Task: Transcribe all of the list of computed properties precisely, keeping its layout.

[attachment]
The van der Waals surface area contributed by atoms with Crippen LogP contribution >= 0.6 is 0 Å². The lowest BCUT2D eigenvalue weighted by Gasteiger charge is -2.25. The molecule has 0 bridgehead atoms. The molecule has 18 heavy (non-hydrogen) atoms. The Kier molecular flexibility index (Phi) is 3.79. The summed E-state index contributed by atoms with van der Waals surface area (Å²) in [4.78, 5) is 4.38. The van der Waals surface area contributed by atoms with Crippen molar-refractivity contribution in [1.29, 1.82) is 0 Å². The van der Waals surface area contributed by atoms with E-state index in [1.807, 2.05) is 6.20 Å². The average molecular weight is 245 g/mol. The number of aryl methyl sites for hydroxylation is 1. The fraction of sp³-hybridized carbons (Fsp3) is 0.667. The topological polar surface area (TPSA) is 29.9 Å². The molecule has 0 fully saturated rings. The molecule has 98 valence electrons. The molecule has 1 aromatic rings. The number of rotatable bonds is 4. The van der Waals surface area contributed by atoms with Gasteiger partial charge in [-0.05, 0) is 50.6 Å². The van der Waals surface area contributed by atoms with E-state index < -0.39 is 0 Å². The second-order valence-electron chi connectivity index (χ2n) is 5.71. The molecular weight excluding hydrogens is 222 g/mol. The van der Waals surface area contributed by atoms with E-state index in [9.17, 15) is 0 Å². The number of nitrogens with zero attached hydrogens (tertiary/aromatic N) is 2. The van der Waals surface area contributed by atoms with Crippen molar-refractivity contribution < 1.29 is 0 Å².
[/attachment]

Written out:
The van der Waals surface area contributed by atoms with Crippen LogP contribution >= 0.6 is 0 Å². The lowest BCUT2D eigenvalue weighted by Gasteiger charge is -2.25. The molecule has 0 bridgehead atoms. The molecule has 18 heavy (non-hydrogen) atoms. The Kier molecular flexibility index (Phi) is 3.79. The summed E-state index contributed by atoms with van der Waals surface area (Å²) in [4.78, 5) is 4.38. The van der Waals surface area contributed by atoms with Crippen molar-refractivity contribution in [1.29, 1.82) is 0 Å². The van der Waals surface area contributed by atoms with E-state index in [1.807, 2.05) is 6.20 Å². The average molecular weight is 245 g/mol. The number of aryl methyl sites for hydroxylation is 1. The fraction of sp³-hybridized carbons (Fsp3) is 0.667. The topological polar surface area (TPSA) is 29.9 Å². The molecule has 0 fully saturated rings. The molecule has 98 valence electrons. The molecule has 1 aromatic rings. The number of rotatable bonds is 4. The van der Waals surface area contributed by atoms with Gasteiger partial charge in [-0.05, 0) is 50.6 Å². The van der Waals surface area contributed by atoms with E-state index < -0.39 is 0 Å². The second-order valence-electron chi connectivity index (χ2n) is 5.71. The molecular weight excluding hydrogens is 222 g/mol. The van der Waals surface area contributed by atoms with E-state index in [9.17, 15) is 0 Å². The number of nitrogens with zero attached hydrogens (tertiary/aromatic N) is 2. The van der Waals surface area contributed by atoms with Crippen molar-refractivity contribution < 1.29 is 0 Å².